DOJ: De Lima could be liable for PEZA regulation of casino fire safety
MANILA, Philippines – The National Bureau of Investigation (NBI) probe into the attack on the Resorts World Manila Casino will cover a 2014 legal opinion by then Justice Secretary Leila de Lima on the fire compliance of the casino building.
Justice Secretary Vitaliano Aguirre II said on Monday, June 5, he's not saying at this stage that De Lima is liable, but nonetheless directed the NBI to look into the legal opinion.
The NBI probe is focused on the possible "criminal, civil, or administrative culpability" of government agencies.
“Is De Lima liable? No…unless it will be shown by evidence that there was illegal consideration in the issuance of the Department Order, or the legal opinion,” Aguirre said.
The Bureau of Fire Protection (BFP) is the primary agency tasked to implement fire laws and ensure the compliance of buildings to the fire code. However, in the case of Resorts World Manila Casino, the regulation was done by the Philippine Economic Zone Authority (PEZA).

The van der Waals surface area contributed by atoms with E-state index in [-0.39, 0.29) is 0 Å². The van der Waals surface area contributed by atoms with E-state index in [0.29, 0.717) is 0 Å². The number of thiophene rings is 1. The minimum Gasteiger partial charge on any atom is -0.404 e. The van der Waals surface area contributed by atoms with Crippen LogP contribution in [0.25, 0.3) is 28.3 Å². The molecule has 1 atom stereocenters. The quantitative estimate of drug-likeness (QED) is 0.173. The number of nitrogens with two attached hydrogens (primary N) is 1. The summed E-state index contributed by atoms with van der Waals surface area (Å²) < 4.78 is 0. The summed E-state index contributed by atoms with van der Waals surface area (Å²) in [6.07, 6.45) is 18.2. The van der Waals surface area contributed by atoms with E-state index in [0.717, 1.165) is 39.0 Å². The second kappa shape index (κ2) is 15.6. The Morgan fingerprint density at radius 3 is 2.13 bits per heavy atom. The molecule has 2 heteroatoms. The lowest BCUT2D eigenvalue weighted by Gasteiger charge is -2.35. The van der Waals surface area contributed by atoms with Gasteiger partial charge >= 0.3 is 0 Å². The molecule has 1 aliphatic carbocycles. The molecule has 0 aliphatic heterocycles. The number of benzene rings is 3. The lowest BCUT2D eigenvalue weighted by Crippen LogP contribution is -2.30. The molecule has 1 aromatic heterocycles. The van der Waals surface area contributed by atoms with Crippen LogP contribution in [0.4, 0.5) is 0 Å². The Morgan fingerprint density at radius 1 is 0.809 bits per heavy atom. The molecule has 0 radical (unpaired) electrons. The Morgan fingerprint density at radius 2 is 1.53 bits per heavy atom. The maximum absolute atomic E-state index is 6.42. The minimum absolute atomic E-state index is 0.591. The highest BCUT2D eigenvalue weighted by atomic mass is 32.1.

Aguirre saif this was because De Lima, through a legal opinion in 2014, set the rules that PEZA will have the jurisdiction over the casino because it is registered with them, as special economic zones are.
"Because of the said legal opinion, it is the PEZA, a government agency without competence and experience in fire protection, that was given the authority to implement the Fire Code and its implementing rules and regulations on PEZA-registered companies like casinos," Aguirre said.
Aguirre said that this granting of power to PEZA is not provided for under Republic Act 7916 or the Special Economic Zone Act.
Investigations have not yet established whether the casino violated fire and building codes, but Aguirre said he is inclined to reverse De Lima's legal opinion on PEZA's power.
On Monday, the labor department contradicted PEZA's findings on another major fire incident. While PEZA said the HTI company was not liable in the factory fire at the Cavite Export Processing Zone, the Department of Labor and Employment said it found that the company did not meet a number of fire safety requirements.
The deaths of 36 people in the attack on the casino was not due to shots from gunman Jessie Carlos, but from suffocation after he set tables on fire using gasoline. Carlos, himself, set himself ablaze and burned to his death.
Malacañang said there could be possible negligence "not only in casino security, but also in building design and safety protocol" on the part of the posh casino's management. – Rappler.com